Understanding Criticism vs. Cynicism

I have often heard that you should seek out feedback on creative projects you are working on. I have just as often heard you should ignore what everyone else says and just do what your gut says is right. What’s a creative person to do?

“If I am creating for an audience, shouldn’t I listen to that audience?”

“Hey, whoa, I am the creative person here. I know what’s best for
my project.”

Confronting criticism is one of the hardest things for us creative types to deal with (initially at least). Whether it be a script, a short film, or a musical composition; it’s something that you’ve probably been laboring over for weeks before letting someone else in on it. It can be very disheartening when you finally show something to someone and instead of glowing accolades and a pat on the back, you get hesitation and suggestions for improvement.

It sucks, but it doesn’t have to.
Feedback is one of the most valuable tools you can use to hone your craft. It can point out things you may have never noticed, or worse, noticed too late. But it can also be a poisonous tar pit of despair. Ok, that sounded a little scary… but it’s true.

Like any good tool, you need to know how to use criticism to make your project better. The first step in coming to grips with this new found tool is understanding the difference between criticism and cynicism. Knowing which to use and which to toss out is probably the most important skill a filmmaker can possess.

Let’s break it down.
Criticism is doubt informed in curiosity or a deep knowledge of the subject or discipline in question. Often times it comes in the form of insights such as, “The lighting here is a little flat and makes her face look a little wide,” or “It’s a little long, you may lose your audience.” Whether it is constructive or destructive, it comes from knowledge.

Cynicism is a state of mind that is often rooted in ignorance and antiquated ways. Many times in the film industry, experts will often shun new technologies because it doesn’t fit within the workflow they have settled into over the years. This type of behavior is a handicap and barricades you into the good-ole-days. A large percentage of Youtube comments are often written by cynics looking to knife creatives with their keyboards for no other reason except the joy of the troll.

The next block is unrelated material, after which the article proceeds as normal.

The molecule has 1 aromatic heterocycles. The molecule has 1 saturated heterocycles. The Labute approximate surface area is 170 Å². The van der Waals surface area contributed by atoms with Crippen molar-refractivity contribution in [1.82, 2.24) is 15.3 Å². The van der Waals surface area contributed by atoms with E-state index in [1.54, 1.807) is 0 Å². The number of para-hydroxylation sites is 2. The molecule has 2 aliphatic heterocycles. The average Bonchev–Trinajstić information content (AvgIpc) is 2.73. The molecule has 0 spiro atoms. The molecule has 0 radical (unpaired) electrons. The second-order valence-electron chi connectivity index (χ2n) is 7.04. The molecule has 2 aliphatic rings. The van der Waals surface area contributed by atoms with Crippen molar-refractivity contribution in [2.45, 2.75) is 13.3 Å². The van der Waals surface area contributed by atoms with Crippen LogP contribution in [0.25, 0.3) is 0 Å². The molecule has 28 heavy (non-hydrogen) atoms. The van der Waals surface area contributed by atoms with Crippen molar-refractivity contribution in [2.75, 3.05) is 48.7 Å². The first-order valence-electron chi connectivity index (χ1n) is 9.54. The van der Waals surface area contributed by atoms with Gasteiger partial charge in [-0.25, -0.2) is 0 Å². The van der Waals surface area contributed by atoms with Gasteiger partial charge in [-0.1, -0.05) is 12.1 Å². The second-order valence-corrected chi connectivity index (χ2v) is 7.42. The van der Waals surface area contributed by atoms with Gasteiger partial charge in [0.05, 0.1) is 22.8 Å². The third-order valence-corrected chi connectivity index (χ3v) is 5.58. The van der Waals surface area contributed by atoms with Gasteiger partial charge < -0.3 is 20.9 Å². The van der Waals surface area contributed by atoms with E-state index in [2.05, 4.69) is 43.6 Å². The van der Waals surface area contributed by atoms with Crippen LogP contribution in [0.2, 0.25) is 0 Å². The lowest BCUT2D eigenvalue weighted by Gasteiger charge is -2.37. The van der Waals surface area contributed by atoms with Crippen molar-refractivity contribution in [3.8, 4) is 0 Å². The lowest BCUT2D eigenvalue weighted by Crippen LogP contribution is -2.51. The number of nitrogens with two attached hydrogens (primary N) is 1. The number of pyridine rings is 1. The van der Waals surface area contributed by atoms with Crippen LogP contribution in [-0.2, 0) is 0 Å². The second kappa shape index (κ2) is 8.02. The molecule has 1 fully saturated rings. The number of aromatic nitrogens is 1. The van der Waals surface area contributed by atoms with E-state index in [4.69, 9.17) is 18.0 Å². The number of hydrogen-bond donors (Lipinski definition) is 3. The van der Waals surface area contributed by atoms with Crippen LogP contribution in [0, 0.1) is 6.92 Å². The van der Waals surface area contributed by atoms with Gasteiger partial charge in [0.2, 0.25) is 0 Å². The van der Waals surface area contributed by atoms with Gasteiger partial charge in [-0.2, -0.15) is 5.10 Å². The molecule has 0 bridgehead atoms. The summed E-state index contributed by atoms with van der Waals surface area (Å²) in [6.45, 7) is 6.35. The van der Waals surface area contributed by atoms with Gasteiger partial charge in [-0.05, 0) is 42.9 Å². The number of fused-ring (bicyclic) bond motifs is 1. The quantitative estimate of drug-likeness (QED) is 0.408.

Know the difference
Feedback is gold to a creative person, and you’re guaranteed to get your fair share. Requested or not. Understanding how to pan the good stuff out of the Ganges River of Opinion can be tricky. As storytellers we need to harness the ability to discern thoughtful criticism from short-sighted cynicism.

Here are some thoughts to help you separate the gold from the mud:

Consider the credibility of the source: Who is giving this “advice”? Is it someone with little to no experience. Does this person legitimately desire to see you prosper? Do they have years of experience in this situation. It may not always be a black or white situation. Many times it will be someone that actually knows what they’re talking about, but sucks at being gentle when telling you. It might be a well-meaning parent that has no idea why Mr. Spock needs pointy ears. It’s up to you to decipher whether or not the person dealing out the criticism is qualified to do so. If not, patiently await the end of the verbal vomit and walk away from the steaming heap. You’re not a dog, so leave it alone. If they are qualified, then get a spoon and eat it up.

Remove fear and ego from the situation: This can oftentimes be the hardest part to spot and deal with. Typically when someone offers up criticism our defenses go on high alert. We begin loading the “yeah buts” into the chamber ready to fire off why it wasn’t our fault and “the lights, and the lens, and those lazy grips…” Criticism does not explicitly equal failure, and even when it does, failure is only a bad thing if you stop there. Being able to pull back and remove your ego from the situation will allow you to properly judge the critic’s motives and the true value of said criticism.